I was fifteen and hated poetry when I first happened on the work of Robinson Jeffers (1887-1962). Although Jeffers had been hailed as a major American poet in the 1920s and 1930s, his work then was mostly out of print and largely absent from the major teaching anthologies that, in practice, defined the tradition. That summer of 1965, T.S. Eliot still ruled the canon. Ezra Pound, William Carlos Williams, H.D., and Wallace Stevens were finally starting to receive the recognition they and their work deserved and would soon be followed by Langston Hughes, Edna St. Vincent Millay, and others. Jeffers was, at most, a footnote in critical and historical discussions of American poetry.
In the decades since that chance encounter in the Sebastopol Public Library (thank you, Andrew Carnegie), I’ve continued to read and think about Jeffers’ work. The five-volume project, The Collected Poetry of Robinson Jeffers (Stanford University Press) is the most visible result of that. But the questions posed by Jeffers’ work have also factored into my thinking about writing as a textual medium (a strand of reflection taken up elsewhere on this site), my own poetry, and (most relevant here) my thinking about the American poetic tradition, especially in the first half of the twentieth century, which we tend to think of as the era of modernism.
The thumbnails for The Collected Poetry, The Selected Poetry, and Jim Karman’s masterful The Collected Letters link to the Stanford University Press website pages for these projects. Those interested in Jeffers may also want to explore the programs and resources of The Robinson Jeffers Association and The Tor House Foundation.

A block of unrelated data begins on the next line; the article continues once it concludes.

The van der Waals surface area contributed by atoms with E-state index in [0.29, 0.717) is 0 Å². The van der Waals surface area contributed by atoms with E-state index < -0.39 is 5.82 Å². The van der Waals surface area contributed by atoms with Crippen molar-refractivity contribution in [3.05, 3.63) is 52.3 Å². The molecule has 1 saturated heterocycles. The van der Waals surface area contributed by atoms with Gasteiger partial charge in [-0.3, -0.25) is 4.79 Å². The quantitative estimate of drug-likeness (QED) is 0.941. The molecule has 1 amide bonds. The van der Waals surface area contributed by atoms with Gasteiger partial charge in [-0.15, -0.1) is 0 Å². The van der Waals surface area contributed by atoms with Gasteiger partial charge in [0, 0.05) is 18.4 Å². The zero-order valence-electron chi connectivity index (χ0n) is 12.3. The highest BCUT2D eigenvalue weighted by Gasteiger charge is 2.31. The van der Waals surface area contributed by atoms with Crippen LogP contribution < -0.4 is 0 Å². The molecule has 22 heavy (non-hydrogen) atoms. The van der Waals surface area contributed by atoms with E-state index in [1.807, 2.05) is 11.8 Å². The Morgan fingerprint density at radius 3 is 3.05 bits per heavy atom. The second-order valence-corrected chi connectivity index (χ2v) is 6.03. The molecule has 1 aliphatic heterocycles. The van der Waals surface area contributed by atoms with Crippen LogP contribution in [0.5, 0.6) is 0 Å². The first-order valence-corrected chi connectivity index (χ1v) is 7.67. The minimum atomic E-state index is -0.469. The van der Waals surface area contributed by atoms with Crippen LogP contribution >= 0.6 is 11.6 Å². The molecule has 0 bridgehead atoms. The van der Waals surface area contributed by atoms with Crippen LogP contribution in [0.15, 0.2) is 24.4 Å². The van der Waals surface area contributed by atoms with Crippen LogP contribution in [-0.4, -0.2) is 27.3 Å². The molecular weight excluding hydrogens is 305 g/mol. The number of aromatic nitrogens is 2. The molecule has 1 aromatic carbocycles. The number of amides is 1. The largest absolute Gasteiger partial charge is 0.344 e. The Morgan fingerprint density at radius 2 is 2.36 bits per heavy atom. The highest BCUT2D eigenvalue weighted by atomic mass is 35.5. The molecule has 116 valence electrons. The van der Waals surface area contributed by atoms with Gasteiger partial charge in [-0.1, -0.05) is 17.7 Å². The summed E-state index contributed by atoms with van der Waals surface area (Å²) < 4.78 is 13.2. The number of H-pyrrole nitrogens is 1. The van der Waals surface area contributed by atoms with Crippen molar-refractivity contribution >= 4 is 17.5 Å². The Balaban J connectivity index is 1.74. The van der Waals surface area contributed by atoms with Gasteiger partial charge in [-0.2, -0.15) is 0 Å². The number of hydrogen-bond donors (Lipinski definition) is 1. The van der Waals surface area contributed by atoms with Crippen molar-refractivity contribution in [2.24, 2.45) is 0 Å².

The links below lead to fuller descriptions of the editions and to lightly edited drafts of conference papers and articles that focus on Jeffers and his poetry, which are offered here as a kind of place holder as I work on an oft-disrupted and long-deferred book focusing on Jeffers in the context of modern and modernist poetry.
Articles, Notes & Papers:
- “’It is out of fashion to say so’: The Language of Nature and the Rhetoric of Beauty in Robinson Jeffers”
- “Constructed Witness: The Drama of Presence in Jeffers’ Lyric Voice”
- “‘Walls on a rock above the sea’: Tor House as Place and Figure in the 1919 Poetry of Robinson Jeffers”
- “Mornings in Hell”: Jeffers’ Struggle with Politics in The Double Axe
- Jeffers’ Roan Stallion and the Narrative of Nature
- The Problematic Nature of Tamar and Other Poems
- A Poetics of Witness: Jeffers’ “Salmon Fishing” and the Apology in “Apology for Bad Dreams”
- Jeffers: Craft & Reputation
- “Hurt Hawks”
- “Salmon Fishing”
- The Women at Point Sur (“Taking the Hawk’s Place”)
- Aesthetics & Politics in Jeffers’ WW II Poetry
- The Double Axe & the Censorship Question
- The Thickening Empire: Jeffers’ Struggle with History
- Jeffers’ “Pearl Harbor” (To Date or Not to Date)
- Didactic Confession: Where Does Jeffers “Sign-Post” Point?
- Constructed Sincerity: Voice and Nuance in Jeffers’ Short Poems
- Jeffers and “The Palace” of Tradition
- “The Great Wound” and the Problem of Reading The Beginning and the End
- Jeffers, Wordsworth & Narrative
- Jeffers and Modernism